The Second Machine Age

The Second Machine Age

Work, Progress, and Prosperity in A Time of Brilliant Technologies

Book - 2014
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A pair of technology experts describe how humans will have to keep pace with machines in order to become prosperous in the future and identify strategies and policies for business and individuals to use to combine digital processing power with human ingenuity.
Publisher: New York :, W. W. Norton & Company,, [2014]
Edition: First edition
ISBN: 9780393239355
0393239357
Characteristics: 306 pages : illustrations ; 25 cm
Additional Contributors: McAfee, Andrew

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c
CICarlier
Jul 21, 2017

A very good socio-economic approach to the impact of ICTs on many aspects of our lives and functionment. Definitively recommend reading this!

s
shxyan
Aug 18, 2016

This book gives a clear picture of what the future will hold for technology and how it will effect the way we live and work and what you can do to prepare for it.

b
Biblitz
Jul 19, 2016

A thoughtful caution about the potential impact of smart machines and why govts worldwide should consider this important issue. The U.S. certainly is. Silicon Valley and MIT are leading the charge. Unfortunately, Canada is neither adopting nor even tracking the new technologies in a meaningful way, which explains why Canada is in decline and will be for several generations. Public service unions here are exerting aggressive control over new technologies that should be in use right now. Self-serving teachers' unions and the school boards that promote them are the reason why we are still plagued by an 18th c. education model. This is also why useless govt trackers record such work as 'safe from replacement by the machines.' Generations of Canadians will pay for this. The book very thoughtfully raises the question whether new tech will usurp more jobs than it creates. The rest is up to us.

2
22950004968244
Jan 03, 2015

I don't think the previous commenter actually read the book. The author does say that automation and globalization have and will lead to job loss. And he does say that computers have caused income inequality. One interesting thought is that automation will probably actually return production from globalization since the low cost jobs will be automated and there will then be no advantage in sourcing offshore. The book is definitely worth reading - a realistic look at our present and what we have before us.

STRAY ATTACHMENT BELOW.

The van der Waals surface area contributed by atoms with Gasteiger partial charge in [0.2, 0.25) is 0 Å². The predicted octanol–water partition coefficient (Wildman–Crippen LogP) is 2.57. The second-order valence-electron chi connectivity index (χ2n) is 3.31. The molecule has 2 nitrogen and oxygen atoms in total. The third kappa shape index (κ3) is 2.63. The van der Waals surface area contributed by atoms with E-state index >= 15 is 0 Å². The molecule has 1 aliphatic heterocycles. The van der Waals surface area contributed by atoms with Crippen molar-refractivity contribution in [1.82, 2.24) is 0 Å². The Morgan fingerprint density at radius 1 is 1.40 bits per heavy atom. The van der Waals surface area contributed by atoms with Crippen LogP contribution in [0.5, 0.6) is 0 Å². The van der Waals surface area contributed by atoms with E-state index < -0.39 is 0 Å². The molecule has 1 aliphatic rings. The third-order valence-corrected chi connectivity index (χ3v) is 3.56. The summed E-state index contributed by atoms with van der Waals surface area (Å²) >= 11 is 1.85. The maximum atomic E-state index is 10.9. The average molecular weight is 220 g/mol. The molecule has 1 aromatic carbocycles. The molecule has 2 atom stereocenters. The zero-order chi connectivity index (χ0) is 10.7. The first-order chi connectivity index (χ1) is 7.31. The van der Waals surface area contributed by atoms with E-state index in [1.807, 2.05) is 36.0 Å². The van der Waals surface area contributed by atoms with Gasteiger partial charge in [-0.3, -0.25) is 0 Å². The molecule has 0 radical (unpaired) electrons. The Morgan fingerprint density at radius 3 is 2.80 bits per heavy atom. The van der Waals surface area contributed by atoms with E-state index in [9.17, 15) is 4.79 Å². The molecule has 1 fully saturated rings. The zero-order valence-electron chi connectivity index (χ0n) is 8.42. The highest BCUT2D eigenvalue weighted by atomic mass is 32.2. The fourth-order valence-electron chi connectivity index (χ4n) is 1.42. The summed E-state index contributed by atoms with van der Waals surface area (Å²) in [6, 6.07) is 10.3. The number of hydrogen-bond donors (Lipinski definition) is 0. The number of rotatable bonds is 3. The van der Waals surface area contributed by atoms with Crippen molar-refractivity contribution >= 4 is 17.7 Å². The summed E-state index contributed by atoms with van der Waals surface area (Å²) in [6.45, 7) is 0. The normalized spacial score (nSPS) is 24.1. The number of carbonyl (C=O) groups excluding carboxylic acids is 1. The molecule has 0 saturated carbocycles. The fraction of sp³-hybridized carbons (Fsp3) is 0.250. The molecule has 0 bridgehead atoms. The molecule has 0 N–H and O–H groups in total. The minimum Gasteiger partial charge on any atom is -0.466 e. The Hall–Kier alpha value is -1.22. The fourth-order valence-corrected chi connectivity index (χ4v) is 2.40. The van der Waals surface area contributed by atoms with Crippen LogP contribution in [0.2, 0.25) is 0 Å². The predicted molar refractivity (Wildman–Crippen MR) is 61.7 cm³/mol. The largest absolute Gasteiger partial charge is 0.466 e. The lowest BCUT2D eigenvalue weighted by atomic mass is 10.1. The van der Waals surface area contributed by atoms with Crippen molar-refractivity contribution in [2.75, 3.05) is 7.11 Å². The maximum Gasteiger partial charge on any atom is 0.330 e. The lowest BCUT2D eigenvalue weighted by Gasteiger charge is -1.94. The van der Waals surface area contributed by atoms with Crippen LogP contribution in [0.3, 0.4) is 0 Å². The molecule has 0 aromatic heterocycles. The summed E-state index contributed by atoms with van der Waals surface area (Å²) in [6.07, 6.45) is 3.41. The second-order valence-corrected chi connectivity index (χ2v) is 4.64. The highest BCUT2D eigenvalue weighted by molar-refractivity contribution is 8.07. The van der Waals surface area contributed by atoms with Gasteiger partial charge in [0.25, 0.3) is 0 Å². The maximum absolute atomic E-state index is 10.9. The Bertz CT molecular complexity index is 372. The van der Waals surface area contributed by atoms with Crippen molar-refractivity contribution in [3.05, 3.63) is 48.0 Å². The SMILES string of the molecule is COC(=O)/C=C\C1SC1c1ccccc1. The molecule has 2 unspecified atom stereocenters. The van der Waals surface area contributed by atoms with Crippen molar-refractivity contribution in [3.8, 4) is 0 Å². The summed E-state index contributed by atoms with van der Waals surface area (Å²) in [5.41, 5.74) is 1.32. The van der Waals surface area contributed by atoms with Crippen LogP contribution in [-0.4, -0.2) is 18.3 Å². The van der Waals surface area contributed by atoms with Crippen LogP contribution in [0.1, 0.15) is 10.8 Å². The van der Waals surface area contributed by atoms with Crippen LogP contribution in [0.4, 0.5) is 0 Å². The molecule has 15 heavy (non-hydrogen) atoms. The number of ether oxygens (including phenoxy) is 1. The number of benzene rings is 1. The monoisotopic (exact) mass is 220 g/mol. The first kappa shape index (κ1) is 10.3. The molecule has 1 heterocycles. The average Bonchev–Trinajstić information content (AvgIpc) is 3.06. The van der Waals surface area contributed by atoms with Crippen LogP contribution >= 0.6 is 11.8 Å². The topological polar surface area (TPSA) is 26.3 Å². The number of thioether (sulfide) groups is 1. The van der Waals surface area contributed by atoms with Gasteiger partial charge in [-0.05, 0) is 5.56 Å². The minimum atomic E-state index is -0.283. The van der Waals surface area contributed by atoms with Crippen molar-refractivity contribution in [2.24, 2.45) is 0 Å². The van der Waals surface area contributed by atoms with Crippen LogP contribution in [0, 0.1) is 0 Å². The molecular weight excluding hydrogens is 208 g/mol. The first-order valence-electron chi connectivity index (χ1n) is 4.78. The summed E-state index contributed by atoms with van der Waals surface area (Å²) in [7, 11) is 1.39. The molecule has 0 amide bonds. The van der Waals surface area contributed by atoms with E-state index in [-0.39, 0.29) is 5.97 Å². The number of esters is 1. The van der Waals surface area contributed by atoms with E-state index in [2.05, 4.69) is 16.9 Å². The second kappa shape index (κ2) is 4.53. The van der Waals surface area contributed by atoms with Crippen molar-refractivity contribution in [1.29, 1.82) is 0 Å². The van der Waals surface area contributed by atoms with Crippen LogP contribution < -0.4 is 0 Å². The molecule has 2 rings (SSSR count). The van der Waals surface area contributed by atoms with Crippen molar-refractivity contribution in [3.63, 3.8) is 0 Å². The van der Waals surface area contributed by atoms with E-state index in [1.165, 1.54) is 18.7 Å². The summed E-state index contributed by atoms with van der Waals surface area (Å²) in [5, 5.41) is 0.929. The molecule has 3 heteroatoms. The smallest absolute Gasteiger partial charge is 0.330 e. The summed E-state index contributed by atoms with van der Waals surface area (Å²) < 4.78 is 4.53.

s
StarGladiator
Apr 28, 2014

[Update #2: I'm pretty sure that the commenter, 2295..., if they read the book, certainly didn't comprehend it. W/phase 2, automating jobs, offshoring being phase 1, production won't exist for humans!] [Update: It is now becoming obvious the fat cats are beginning to run scared: witness the spate of books, this one and another by Simon Head, and still others, claiming that their offshoring of jobs was insignificant, it was because of the computers, et cetera. Plus the Rockefeller family keeps hiring people to claim that they have no money left!] Back in 1978, at an international convention of engineers and computer scientists in Switzerland, the one conclusion which won unananimous approval was that automation would lead to job loss. This book is a repeat of that mundane conclusion, but the author spins more fiction, more dishonesty (Oh, he's at MIT - - that figures!) to support his pathetic and relatively obvious thesis. No, the author is wrong when stating that jobs offshoring had nothing to do with the growth in unemployment in America. Most definitely wrong! Yes, present and future automation will lead to fewer jobs in certain countries: they continue to offshore jobs, those jobs which would be created by the increase in automation are further done overseas, leading to exponential increases in automation. This is the way of a predatory capitalism as practised in the Corporate Fascist State, where the Rentier Class, or Global Elites or Transnational Capitalist Class, which is far wealthier thant Thomas Piketty's most limited research into INCOMES, not wealth generated from capital gains, will ever explain.

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